With so many supplements on the market today for humans and our furry companions, you may be wondering, is fish oil for dogs necessary or not?
Personally, I’m not a major advocate of adding a variety of supplements to my dog’s diet. Because here at the Dog Care Guide, we stress the importance of providing your dog with optimal nutrition through their diet. And there is very little need to supplement an already optimally balanced diet.
However, some dogs may require dietary supplementation due to health issues. And in general, there are some essential vitamins and nutrients that cannot be synthesized by your dog’s body. They can only be obtained through their diet. And there are vital components of fish oil that fall into this category.
So read on as we discuss what’s the most advantageous benefit of providing your dog with fish oil, what to look for when purchasing a fish oil supplement, safety precautions to consider, and how to determine the appropriate dosage for your dog.
Before we begin, I must first advise that you should always consult your veterinarian before making any significant changes to your dog’s diet. This includes supplements. Because while many manufacturers of supplements make boastful claims, dietary supplements in general, for humans and animals, are not regulated by the FDA.
Therefore, it’s up to you as the consumer to do your research. And if you’re reading this post, you’re on the right track. As again, I will advise you on the key benefits of fish oil for dogs, including what to look for before you settle on a particular brand. This way, you can partner with your vet and make an informed decision together. So now, let’s jump right in.
If you’ve read any article related to fish oil for dogs, they’ll advise that fish oil can benefit your dog in a myriad of ways. These include:
While that all sounds great, there aren’t many studies that can confirm the validity of these claims. It doesn’t mean that they’re not true. It just means that it’s very difficult to relegate your dog’s fantastic health and aesthetics down to a daily vitamin.
That’s why we emphasize a balanced nutrient-dense diet accompanied by daily exercise to help your dog achieve optimal health. The goal is to take a holistic approach to your dog’s overall health and care. Doing so covers all of the bases, resulting in a dog that is emotionally and physically healthy.
If you need help in the department of exercise and diet, you can check out this article here that I wrote on exercise. And this article here will detail one of the healthiest AAFCO certified commercial dog food diets on the market today.
But in general, the most crucial benefit observed in fish oil for dogs is in the aid and natural treatment of Osteoarthritis.
Osteoarthritis is a significant cause of chronic pain in dogs, with 20% of dogs in the USA suffering from osteoarthritis. The most common forms of osteoarthritis in dogs are:
Osteoarthritis in dogs is typically treated by non-steroidal anti-inflammatory drugs (NSAIDs), which can have severe side effects. And fish oil’s anti-inflammatory properties have proven to be a useful alternative in providing dogs relief from these painful symptoms.
Further, According to, Veterinarian and Author, Gary Ritcher,
It is not that uncommon in veterinary medicine to euthanize large dogs because of intractable arthritis pain and an inability to move. These pets with arthritis often benefit from glucosamine and chondroitin supplements to support their damaged cartilage. Taking it one step further and controlling the pain and inflammation by adding Boswellia, turmeric, fish oil, gotu kola, etc.,can often decrease a pet’s need for prescription pain medications.” Richter, Gary. The Ultimate Pet Health Guide. Hay House.
One wouldn’t think that osteoarthritis would result in euthanasia. As you can see, it’s a severe condition. Therefore, it’s vital to be proactive in providing your dog’s care. Taking the time to add a daily fish oil supplement to your dog’s diet can help to improve their overall health and aid in the prevention of disease or serious health issues like osteoarthritis.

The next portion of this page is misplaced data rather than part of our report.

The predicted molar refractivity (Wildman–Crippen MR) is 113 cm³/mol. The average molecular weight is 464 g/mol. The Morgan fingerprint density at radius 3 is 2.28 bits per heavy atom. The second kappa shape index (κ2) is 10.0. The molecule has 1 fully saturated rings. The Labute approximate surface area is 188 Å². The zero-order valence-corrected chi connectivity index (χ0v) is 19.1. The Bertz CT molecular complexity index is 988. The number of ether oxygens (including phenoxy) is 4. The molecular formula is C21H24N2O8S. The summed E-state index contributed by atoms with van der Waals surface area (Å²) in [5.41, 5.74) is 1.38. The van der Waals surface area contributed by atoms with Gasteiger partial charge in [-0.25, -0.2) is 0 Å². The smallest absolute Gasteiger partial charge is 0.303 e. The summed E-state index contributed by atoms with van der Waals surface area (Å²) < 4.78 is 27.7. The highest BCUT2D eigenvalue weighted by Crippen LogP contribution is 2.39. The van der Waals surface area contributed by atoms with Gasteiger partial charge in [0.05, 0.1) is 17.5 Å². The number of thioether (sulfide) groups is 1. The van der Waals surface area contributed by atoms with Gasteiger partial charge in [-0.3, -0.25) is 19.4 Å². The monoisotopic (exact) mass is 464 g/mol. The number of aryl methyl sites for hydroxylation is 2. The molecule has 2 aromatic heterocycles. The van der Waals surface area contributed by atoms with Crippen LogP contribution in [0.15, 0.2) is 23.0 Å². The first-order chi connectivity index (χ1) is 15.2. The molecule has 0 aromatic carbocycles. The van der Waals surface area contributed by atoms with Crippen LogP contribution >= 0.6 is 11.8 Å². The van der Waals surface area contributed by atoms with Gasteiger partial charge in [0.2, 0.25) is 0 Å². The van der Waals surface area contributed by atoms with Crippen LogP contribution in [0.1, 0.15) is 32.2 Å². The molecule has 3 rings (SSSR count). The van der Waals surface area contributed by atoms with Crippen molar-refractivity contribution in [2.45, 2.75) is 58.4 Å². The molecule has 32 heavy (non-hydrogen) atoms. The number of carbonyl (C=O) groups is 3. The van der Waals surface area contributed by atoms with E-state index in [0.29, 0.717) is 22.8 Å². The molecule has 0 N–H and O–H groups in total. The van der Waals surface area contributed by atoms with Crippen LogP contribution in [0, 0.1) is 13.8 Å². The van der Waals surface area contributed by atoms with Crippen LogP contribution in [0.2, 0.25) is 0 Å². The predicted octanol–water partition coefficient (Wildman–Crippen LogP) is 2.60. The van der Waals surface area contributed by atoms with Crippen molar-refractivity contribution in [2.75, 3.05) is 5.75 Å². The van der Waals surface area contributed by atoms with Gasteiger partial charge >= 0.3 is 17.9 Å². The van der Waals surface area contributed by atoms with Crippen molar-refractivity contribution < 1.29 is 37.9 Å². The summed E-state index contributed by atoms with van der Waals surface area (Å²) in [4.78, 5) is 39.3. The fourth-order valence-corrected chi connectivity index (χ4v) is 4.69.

According to a study conducted by The American Veterinarian have shown that there have been some improvements in relief from pain after taking a daily fish oil supplement.
This study, in particular, noted significant improvements in arthritis in dogs after using fish oil in a double-blind clinical trial. But it’s important to know what kind of fish oil was successful in the treatment of arthritis, which leads me to my next point.
Fish oil consists of essential fatty acids (EFAs.) These essential fatty acids are coined “essential” because dogs and humans are not able to synthesize them naturally within our bodies. They can only be obtained through the diet.
Therefore, by consuming EFAs, you and your dog will receive the “essential” vital nutrients required to obtain a healthy balanced diet. And while we’ll explore the general importance of dietary fats for dogs in another post, for now, it’s necessary to understand they are vital to your dog’s overall health. EFAs are the “good fats” that your dog needs to maintain optimal health and vitality.
Two of the most commonly known EFAs are Omega 6 and Omega 3 fatty acids. Omega 6 fatty acids are found in a wide variety of foods, including commercial pet foods. Because of this, Omega 6 fatty acids generally do not require dietary supplementation.
ALA is also universal in most diets. It can be found in nut and vegetable fats like flaxseed, soybean, and canola oils. However, EPA and DHA are primarily found in marine sources such as fish oil, krill oil, and mussel oil. But they are initially synthesized by microalgae. Therefore when fish eat phytoplankton that consumes microalgae, the fish will absorb the omega-3s in their tissues.
So, if you’re familiar with people who take algal oil as opposed to fish oil, it’s because it’s packed with Omega 3 fatty acids. As previously described, it’s a way to bypass the middleman (the marine fish source) and go directly to the supplier.
Also, if you have concerns about “fish quality” due to the pollutants in the ocean that can harm the health of the fish that live in the sea, then algal oil is another way to derive the benefits of Omega 3 fatty acids in your diet.
More importantly, it’s an excellent alternative for dogs who are allergic to fish protein. You can learn more about algal oil, and its benefits here.
Otherwise, if you’re not hugely concerned about “fish quality,” because you occasionally feed your dog fish, then your standard fish oil supplement should suffice. Because unless you’re a Pescatarian, it’s uncommon to have a diet that will provide you with your essential Omega 3 fatty acids. Fish oil supplements are a practical solution to achieve a balanced diet for you and your dog.